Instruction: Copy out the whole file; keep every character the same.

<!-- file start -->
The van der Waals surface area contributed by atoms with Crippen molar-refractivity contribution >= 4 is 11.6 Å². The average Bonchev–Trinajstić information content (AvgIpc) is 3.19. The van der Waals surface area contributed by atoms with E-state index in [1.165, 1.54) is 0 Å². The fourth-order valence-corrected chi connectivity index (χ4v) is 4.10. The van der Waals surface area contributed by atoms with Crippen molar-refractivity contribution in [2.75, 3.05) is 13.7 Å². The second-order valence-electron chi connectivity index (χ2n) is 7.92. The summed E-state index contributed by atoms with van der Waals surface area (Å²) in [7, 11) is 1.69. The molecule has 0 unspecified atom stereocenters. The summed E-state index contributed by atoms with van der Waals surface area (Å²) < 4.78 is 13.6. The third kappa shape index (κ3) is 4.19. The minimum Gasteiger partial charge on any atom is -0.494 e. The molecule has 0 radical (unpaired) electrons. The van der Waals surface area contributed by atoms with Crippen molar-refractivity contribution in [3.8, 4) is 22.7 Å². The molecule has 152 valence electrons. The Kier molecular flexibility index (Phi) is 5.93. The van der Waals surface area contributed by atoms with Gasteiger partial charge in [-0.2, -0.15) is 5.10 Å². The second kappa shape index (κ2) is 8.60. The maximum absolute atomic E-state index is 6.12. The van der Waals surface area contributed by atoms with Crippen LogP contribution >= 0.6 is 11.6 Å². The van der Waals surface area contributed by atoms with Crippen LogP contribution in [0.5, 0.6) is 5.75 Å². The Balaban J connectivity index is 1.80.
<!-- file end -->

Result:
The van der Waals surface area contributed by atoms with Crippen molar-refractivity contribution >= 4 is 11.6 Å². The average Bonchev–Trinajstić information content (AvgIpc) is 3.19. The van der Waals surface area contributed by atoms with E-state index in [1.165, 1.54) is 0 Å². The fourth-order valence-corrected chi connectivity index (χ4v) is 4.10. The van der Waals surface area contributed by atoms with Crippen molar-refractivity contribution in [2.75, 3.05) is 13.7 Å². The second-order valence-electron chi connectivity index (χ2n) is 7.92. The summed E-state index contributed by atoms with van der Waals surface area (Å²) in [7, 11) is 1.69. The molecule has 0 unspecified atom stereocenters. The summed E-state index contributed by atoms with van der Waals surface area (Å²) < 4.78 is 13.6. The third kappa shape index (κ3) is 4.19. The minimum Gasteiger partial charge on any atom is -0.494 e. The molecule has 0 radical (unpaired) electrons. The van der Waals surface area contributed by atoms with Crippen molar-refractivity contribution in [3.8, 4) is 22.7 Å². The molecule has 152 valence electrons. The Kier molecular flexibility index (Phi) is 5.93. The van der Waals surface area contributed by atoms with Gasteiger partial charge in [-0.2, -0.15) is 5.10 Å². The second kappa shape index (κ2) is 8.60. The maximum absolute atomic E-state index is 6.12. The van der Waals surface area contributed by atoms with Crippen LogP contribution >= 0.6 is 11.6 Å². The van der Waals surface area contributed by atoms with Crippen LogP contribution in [0.5, 0.6) is 5.75 Å². The Balaban J connectivity index is 1.80.